Two years before Whoopi Goldberg played a singing nun in the beloved Sister Act movies, she had a run-in with a couple of habit-clad sisters in Ghost. After Sam helps Oda Mae drain Carl's money laundering account of $4 million, she struts down the street in a fabulous hot pink suit dress and hat, thinking she's hit the jackpot. But as Sam reminds her, it's blood money — his blood, specifically — and she can't keep it. Thus, Oda Mae reluctantly signs a $4 million check to a charity being promoted on the street by a pair of nuns. The sisters are pretty plainly shocked by the amount, but obviously pleased.

Re-watching Ghost after the huge success of Sister Act in 1992 and Sister Act 2: Back in the Habit in 1993, one can't help but see these nuns as a premonition of success in Goldberg's future. Or, at least, as a fun little detail for devoted fans to chuckle over.

It's never really explained why Carl kills Sam

While there are many things that people remember about Ghost and many things that people forget, one thing that no one's ever really figured out is what Carl was up to in the first place. The entire premise of the robbery and murder isn't particularly clear. What we can surmise is this: Carl is involved with drug dealers who are asking him to launder money, though its never really indicated that Carl is using drugs himself. He creates an account to launder the money, though from where the money comes isn't clear. Carl needs Sam's wallet because Sam keeps all of the passwords to all of the accounts that Carl is ... maybe stealing the money from? Either he or his drug dealer boss hires Willie Lopez to steal Sam's apartment key. Of course, we all know the robbery goes wrong and Sam dies. But Carl's plan is never really clear to begin with, and makes for a confusing plot point. Thankfully, Carl's plot takes a backseat to the rest of the movie and the lack of clarity mostly gets ignored by audiences.

Oda Mae and Molly have a pretty sexy encounter

Towards the end of the film, while Molly and Oda Mae are waiting for police to arrive, Sam waits with them. Earlier in the film, both Oda Mae and Sam witnessed the fact that ghosts can use the bodies of the living for a short time. Thus, Oda Mae generously allows Sam to use her body to give Molly a final embrace. There's a moment when Oda Mae's hands, nails painted dark red, reach for Molly's, before the scene cuts to Swayze in Oda Mae's place. "Unchained Melody" plays once again as Sam and Molly hold each other and dance slowly, locked in a loving embrace. Once you realize that it's actually Oda Mae's body that Molly is dancing and touching, however, the scene takes on a completely different tone. It's a tricky balance, placing Swayze in the scene to convey the transcendent truth of the farewell instead of its literal set-up. The scene works, but also changes dramatically depending on what parts the viewer chooses to focus on.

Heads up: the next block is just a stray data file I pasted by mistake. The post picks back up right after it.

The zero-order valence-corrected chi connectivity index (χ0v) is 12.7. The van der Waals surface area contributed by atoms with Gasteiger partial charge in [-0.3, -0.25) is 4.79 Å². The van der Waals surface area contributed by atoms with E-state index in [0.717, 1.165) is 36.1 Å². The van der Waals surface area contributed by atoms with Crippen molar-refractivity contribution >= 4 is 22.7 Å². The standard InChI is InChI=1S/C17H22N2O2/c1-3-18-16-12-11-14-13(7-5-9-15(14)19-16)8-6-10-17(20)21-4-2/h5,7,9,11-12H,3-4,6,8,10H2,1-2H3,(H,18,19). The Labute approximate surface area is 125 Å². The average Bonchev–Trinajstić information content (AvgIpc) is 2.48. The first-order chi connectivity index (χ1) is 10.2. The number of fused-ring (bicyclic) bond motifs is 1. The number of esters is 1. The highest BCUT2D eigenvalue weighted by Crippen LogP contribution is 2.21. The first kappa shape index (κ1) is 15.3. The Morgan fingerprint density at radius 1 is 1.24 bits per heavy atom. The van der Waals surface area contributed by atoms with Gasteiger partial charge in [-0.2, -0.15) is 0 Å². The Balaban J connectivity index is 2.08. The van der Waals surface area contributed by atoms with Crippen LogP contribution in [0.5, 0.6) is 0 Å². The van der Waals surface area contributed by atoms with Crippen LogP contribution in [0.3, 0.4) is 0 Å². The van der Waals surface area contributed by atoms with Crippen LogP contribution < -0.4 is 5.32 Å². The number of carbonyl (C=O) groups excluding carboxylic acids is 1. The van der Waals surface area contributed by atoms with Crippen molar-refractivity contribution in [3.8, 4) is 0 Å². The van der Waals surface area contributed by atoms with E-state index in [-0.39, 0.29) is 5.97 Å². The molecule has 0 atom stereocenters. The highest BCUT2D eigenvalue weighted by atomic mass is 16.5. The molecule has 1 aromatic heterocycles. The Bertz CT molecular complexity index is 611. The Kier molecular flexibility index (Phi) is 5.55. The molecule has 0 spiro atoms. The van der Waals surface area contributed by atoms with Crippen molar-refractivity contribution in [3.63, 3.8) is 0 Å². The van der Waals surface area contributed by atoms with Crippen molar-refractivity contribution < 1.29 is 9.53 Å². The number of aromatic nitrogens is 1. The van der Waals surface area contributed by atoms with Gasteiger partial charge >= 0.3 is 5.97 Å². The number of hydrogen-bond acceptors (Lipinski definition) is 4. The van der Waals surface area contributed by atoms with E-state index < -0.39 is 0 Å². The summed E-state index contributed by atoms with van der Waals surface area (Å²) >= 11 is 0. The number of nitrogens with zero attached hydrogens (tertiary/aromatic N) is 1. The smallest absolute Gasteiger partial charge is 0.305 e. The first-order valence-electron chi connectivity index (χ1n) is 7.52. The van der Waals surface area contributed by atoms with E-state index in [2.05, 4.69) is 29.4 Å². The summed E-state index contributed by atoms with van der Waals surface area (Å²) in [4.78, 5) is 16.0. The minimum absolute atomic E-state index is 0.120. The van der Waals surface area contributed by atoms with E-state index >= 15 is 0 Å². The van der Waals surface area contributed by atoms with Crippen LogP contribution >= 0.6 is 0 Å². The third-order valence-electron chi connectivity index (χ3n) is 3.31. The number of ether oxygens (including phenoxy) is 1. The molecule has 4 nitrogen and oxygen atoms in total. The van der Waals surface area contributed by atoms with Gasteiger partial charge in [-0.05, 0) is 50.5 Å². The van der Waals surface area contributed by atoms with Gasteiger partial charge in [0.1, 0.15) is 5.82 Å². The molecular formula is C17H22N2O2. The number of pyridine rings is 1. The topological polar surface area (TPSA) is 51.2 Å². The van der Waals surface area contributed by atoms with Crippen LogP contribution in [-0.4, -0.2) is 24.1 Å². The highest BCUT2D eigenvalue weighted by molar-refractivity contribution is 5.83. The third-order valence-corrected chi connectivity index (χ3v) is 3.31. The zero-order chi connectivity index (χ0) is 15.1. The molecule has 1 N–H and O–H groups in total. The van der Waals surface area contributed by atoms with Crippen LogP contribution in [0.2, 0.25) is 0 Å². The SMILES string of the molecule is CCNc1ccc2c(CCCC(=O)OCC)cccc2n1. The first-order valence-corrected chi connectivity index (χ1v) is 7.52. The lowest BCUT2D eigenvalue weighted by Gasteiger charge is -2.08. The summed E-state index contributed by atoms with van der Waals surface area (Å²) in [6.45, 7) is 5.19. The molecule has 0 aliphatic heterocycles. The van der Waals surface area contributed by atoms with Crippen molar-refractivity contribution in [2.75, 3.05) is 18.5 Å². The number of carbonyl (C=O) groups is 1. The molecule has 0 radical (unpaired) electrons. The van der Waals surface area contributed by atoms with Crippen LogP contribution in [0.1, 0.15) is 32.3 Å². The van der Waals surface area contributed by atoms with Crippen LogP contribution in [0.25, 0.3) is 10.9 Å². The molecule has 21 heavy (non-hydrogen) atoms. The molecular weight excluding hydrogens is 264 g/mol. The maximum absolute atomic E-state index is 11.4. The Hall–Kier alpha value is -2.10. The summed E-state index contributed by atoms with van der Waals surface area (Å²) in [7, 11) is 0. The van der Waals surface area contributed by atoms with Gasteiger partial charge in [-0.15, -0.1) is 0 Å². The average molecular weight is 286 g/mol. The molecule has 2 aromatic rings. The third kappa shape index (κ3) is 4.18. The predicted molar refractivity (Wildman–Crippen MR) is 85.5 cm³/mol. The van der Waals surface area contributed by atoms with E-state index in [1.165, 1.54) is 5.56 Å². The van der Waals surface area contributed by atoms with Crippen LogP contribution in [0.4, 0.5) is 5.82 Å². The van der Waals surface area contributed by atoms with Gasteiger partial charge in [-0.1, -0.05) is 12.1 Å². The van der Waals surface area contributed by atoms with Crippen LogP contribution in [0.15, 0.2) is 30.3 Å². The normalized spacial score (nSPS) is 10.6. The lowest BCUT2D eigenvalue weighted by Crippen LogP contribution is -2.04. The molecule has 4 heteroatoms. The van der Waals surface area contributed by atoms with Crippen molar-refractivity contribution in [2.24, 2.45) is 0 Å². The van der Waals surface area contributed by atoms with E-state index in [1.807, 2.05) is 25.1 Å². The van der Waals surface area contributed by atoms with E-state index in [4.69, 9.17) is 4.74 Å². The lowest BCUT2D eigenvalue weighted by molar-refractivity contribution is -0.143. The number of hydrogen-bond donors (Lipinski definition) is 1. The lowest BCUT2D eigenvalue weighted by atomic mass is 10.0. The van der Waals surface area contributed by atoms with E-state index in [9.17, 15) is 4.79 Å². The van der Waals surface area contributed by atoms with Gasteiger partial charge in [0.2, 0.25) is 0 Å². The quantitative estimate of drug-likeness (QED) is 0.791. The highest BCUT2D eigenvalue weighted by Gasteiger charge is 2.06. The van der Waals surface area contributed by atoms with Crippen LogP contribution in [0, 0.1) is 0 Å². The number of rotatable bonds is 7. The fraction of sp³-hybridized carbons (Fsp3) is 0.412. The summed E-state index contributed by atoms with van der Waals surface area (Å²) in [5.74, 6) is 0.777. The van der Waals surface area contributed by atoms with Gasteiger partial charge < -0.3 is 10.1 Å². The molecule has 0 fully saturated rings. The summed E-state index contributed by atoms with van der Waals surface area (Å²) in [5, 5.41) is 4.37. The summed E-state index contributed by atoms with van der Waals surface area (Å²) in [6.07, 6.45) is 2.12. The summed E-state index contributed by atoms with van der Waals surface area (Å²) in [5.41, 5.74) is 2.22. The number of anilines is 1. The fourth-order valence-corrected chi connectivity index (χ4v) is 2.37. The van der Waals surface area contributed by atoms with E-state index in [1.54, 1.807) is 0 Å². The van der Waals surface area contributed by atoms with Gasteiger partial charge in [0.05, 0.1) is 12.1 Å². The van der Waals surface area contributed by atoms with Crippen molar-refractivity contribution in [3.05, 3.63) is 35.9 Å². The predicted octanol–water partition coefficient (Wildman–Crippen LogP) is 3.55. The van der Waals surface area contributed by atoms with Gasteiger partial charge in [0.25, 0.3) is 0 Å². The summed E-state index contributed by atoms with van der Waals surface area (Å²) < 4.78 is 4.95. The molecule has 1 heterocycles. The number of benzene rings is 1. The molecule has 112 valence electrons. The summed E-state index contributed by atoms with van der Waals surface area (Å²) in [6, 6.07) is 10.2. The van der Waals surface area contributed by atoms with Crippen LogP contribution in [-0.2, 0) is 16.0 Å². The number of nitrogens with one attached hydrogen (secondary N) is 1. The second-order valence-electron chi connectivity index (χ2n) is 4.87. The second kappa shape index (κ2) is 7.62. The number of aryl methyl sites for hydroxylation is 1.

There are tons of people waiting for Sam when he finally crosses over

Many people hope to find their loved ones in the afterlife, happy and awaiting their arrival. When Sam first dies early in the film, a bright white light shines down from the sky, urging him to follow it and leave his body behind. However, he obviously has a little more work to do on the mortal coil. At the end of the film, when Sam has had a chance to finish his task and keep Molly safe, the white light returns. But eagle-eyed viewers will notice that the white light that Sam walks into isn't just an opaque luminescence. There are human-shaped figures waiting for him, who ultimately surround him and embrace him as he enters the afterlife. It's a lovely touch that brings a tear to the eyes of viewers who long to see their loved ones once again. 

Ghost was nominated for (and won) Academy Awards

While this detail is something you may not remember about Ghost, it's not from the film itself, but from its reception. Ghost was nominated for a substantial number of Academy Awards, winning two of them. The most notable win was Whoopi Goldberg's, who took home the Oscar for Best Supporting Actress. Goldberg also won a Golden Globe that year for the same performance. Ghost won its second Oscar for Best Screenplay Written for the Screen, the trophy going to screenwriter Bruce Joel Rubin. Ghost was further nominated for Best Original Score, Best Editing, and in a big surprise, Best Picture. It's not often that films involving elements of fantasy and supernatural fiction get nominated for Best Picture, but Ghost joined the ranks of The Exorcist and Field of Dreams that year with its nod. This group was later expanded by The Sixth Sense and The Shape of Water.